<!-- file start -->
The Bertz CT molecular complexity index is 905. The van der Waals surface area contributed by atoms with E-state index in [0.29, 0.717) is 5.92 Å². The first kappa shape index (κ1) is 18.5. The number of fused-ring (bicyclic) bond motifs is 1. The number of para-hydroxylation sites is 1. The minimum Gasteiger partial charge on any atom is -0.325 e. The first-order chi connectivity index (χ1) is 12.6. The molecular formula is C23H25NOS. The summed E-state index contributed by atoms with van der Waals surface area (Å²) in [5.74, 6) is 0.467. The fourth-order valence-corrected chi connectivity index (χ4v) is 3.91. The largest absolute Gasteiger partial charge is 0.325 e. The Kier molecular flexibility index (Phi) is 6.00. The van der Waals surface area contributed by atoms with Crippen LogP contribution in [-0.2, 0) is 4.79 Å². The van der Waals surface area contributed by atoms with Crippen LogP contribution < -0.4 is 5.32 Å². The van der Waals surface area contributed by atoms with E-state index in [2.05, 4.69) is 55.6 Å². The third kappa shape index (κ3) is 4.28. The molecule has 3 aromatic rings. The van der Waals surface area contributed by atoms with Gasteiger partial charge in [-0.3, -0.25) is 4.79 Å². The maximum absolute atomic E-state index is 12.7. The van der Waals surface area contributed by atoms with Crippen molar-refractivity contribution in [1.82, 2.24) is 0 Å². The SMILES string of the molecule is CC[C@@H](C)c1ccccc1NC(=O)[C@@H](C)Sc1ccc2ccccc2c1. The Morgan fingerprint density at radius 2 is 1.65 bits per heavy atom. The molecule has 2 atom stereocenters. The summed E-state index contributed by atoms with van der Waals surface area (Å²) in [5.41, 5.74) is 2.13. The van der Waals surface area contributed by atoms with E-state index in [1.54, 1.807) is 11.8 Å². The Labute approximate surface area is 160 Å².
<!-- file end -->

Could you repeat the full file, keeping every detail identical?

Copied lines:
The Bertz CT molecular complexity index is 905. The van der Waals surface area contributed by atoms with E-state index in [0.29, 0.717) is 5.92 Å². The first kappa shape index (κ1) is 18.5. The number of fused-ring (bicyclic) bond motifs is 1. The number of para-hydroxylation sites is 1. The minimum Gasteiger partial charge on any atom is -0.325 e. The first-order chi connectivity index (χ1) is 12.6. The molecular formula is C23H25NOS. The summed E-state index contributed by atoms with van der Waals surface area (Å²) in [5.74, 6) is 0.467. The fourth-order valence-corrected chi connectivity index (χ4v) is 3.91. The largest absolute Gasteiger partial charge is 0.325 e. The Kier molecular flexibility index (Phi) is 6.00. The van der Waals surface area contributed by atoms with Crippen LogP contribution in [-0.2, 0) is 4.79 Å². The van der Waals surface area contributed by atoms with Crippen LogP contribution < -0.4 is 5.32 Å². The van der Waals surface area contributed by atoms with E-state index in [2.05, 4.69) is 55.6 Å². The third kappa shape index (κ3) is 4.28. The molecule has 3 aromatic rings. The van der Waals surface area contributed by atoms with Gasteiger partial charge in [-0.3, -0.25) is 4.79 Å². The maximum absolute atomic E-state index is 12.7. The van der Waals surface area contributed by atoms with Crippen molar-refractivity contribution in [1.82, 2.24) is 0 Å². The SMILES string of the molecule is CC[C@@H](C)c1ccccc1NC(=O)[C@@H](C)Sc1ccc2ccccc2c1. The Morgan fingerprint density at radius 2 is 1.65 bits per heavy atom. The molecule has 2 atom stereocenters. The summed E-state index contributed by atoms with van der Waals surface area (Å²) in [5.41, 5.74) is 2.13. The van der Waals surface area contributed by atoms with E-state index in [1.54, 1.807) is 11.8 Å². The Labute approximate surface area is 160 Å².